Depression (from the Latin depressum “to lower”, “to suppress”) is a neuropsychiatric disorder characterized by a depressed mood and a negative, pessimistic assessment of oneself, one’s position in the surrounding reality, the past and the future. At the same time, the physical condition is disturbed. Depression is diagnosed if the patient has more than four of the following criteria within 2 weeks:

  • depressed mood for most of the day;
  • reduced interests and ability to experience pleasure;
  • reduced energy (increased fatigue);
  • inability to concentrate;
  • disorders of appetite and sleep;
  • decreased sexual desire;
  • a dark vision of the future;
  • reduced self-esteem and self-confidence;
  • ideas of guilt;
  • suicidal thoughts and intentions.

How to deal with negative emotional experiences?

Many people advise you to change your lifestyle – to give up overtime, night work, irregular working hours, try to normalize sleep and wakefulness, alternate periods of work with full rest. You should not make too high demands on yourself.

The positive effect is an increase in physical activity: walking, dosed workouts in the gym, fitness, swimming, football, basketball, tennis. Exercise will make you concentrate on your own body, and the production of endorphins will lead to an improvement in mood.

Food should be varied and complete in terms of protein, fat, carbohydrates, vitamins and minerals. You should limit the use of caffeine, sweet and fatty foods, do not drink alcohol, which acts depressingly. Protein-rich foods are recommended. It is necessary to relieve stress with proven methods: relaxation, meditation, massage, thermal treatments, walks in nature during the day and in sunny weather. You can visit the solarium (but do not abuse artificial sunlight). Sedative herbs can also help: oregano, St. John’s wort, lemon balm, lavender, wormwood, motherwort.

Traditionally, vitamins, amino acids and minerals are used in the complex of preventive and therapeutic measures. In the human body, with the participation of these substances, mediators are synthesized – the main carriers of signals in nerve cells. It is with disorders in the exchange of neurotransmitters that mental health disorders are associated. Of particular importance is the hidden deficiency of B vitamins, antioxidants (vitamins C and E), abnormal levels of magnesium and iron.

The neurotransmitter serotonin is often called the “happiness hormone” and requires vitamin B6 (pyridoxine) to form it. The normal content of serotonin in the brain causes a good mood, a surge of strength and cheerfulness, a lack – a decrease in mood and “autumn depression”. A correlation was found between depression and vitamin B6 deficiency. Pyridoxine preparations are successfully used in the treatment of various types of depression, including those caused by the use of birth control pills, monthly hormonal fluctuations in women and menopause. It is believed that in such situations, there is a violation of the metabolism of the amino acid tryptophan, from which serotonin is formed with the participation of vitamin B6.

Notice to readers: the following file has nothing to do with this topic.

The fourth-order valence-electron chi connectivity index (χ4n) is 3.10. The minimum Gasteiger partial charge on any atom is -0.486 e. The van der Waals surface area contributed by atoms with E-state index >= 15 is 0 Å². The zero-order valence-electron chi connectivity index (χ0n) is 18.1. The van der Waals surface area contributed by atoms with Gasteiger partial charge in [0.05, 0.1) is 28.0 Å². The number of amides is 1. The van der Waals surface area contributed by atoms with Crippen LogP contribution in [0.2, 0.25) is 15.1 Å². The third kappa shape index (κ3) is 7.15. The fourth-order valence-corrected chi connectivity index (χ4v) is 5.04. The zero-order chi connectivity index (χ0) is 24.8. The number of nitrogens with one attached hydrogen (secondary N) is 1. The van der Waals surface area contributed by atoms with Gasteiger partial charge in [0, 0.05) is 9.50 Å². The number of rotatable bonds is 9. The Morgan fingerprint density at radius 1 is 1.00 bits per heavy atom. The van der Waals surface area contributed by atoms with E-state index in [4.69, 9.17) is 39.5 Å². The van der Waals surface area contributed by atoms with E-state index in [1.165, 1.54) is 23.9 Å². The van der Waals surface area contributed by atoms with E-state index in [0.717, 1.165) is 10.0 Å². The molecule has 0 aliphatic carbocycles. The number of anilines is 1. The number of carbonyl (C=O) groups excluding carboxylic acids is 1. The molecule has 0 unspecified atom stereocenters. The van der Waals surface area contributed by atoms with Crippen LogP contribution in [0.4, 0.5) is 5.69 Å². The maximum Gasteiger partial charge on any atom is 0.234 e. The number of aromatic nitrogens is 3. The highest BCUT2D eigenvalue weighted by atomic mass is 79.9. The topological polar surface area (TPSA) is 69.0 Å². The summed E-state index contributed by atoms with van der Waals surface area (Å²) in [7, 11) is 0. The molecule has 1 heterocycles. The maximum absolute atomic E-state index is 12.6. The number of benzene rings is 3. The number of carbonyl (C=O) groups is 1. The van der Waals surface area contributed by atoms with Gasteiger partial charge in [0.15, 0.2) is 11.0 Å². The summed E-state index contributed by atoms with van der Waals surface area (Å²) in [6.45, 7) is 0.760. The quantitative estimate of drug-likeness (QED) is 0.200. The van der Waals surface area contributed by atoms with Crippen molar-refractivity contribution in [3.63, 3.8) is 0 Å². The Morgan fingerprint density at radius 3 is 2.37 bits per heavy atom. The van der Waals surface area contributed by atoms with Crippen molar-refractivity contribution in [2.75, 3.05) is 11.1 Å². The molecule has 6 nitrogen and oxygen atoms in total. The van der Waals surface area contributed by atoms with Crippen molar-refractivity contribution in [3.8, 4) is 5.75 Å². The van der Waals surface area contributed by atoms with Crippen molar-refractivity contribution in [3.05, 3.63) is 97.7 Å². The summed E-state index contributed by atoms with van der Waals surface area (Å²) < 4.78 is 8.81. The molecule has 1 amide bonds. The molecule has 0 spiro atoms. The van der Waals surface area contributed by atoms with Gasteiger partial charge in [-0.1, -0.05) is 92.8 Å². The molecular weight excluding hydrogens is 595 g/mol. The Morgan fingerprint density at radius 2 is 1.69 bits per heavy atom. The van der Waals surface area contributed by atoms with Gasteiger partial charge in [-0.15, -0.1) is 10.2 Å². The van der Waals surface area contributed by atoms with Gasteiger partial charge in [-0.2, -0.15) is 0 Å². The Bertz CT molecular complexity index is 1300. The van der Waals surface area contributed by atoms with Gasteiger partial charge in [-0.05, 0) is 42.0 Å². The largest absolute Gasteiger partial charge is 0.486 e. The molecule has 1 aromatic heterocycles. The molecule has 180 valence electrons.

Vitamin B1 (thiamine) is involved in the synthesis of another neurotransmitter, acetylcholine. Its deficiency is manifested by insomnia, decreased mood, memory and intelligence. A lack of niacin (vitamin B3) is associated with feelings of anxiety and fear, anxiety, despondency and depression. There are known examples of successful treatment of severe depression with folic acid drugs. With its lack, the formation of serotonin is disrupted. Vitamin B12 (cyanocobalamin) also has a reputation as an antidepressant. Mental problems may be the first signs of a deficiency of this vitamin. Many experts recommend taking vitamin B12 to all patients with nervous disorders. The same can be said about vitamin C. Even a small deficiency is accompanied by chronic fatigue. Daily supplementation of vitamin C helps to overcome depression.

B vitamins are closely related to each other and are used in a complex. One original study evaluated the effect of a 3-month intake of a standard vitamin and mineral complex on quality of life, anxiety, and depression in patients with type 2 diabetes. The treatment did not affect blood glucose, glycated hemoglobin, or insulin levels, but was accompanied by a decrease in anxiety and depression, which the researchers assessed using standard questionnaires and scales. The level of mental health and quality of life of the observation participants significantly improved.

Depressive disorders are a common mental pathology detected in patients with diabetes mellitus. Depression hinders the achievement and maintenance of long-term diabetes compensation and worsens its prognosis. Despite the fact that with depressive disorders, it is most often necessary to prescribe special medications, change the lifestyle, taking vitamin and mineral complexes can bring undeniable benefits, contributing to more effective treatment of diabetes, improving the physical and emotional state, as well as improving the quality of life of patients with diabetes. It is important not to forget that if you have any suspicions about possible depression, you should consult a doctor to confirm or refute them.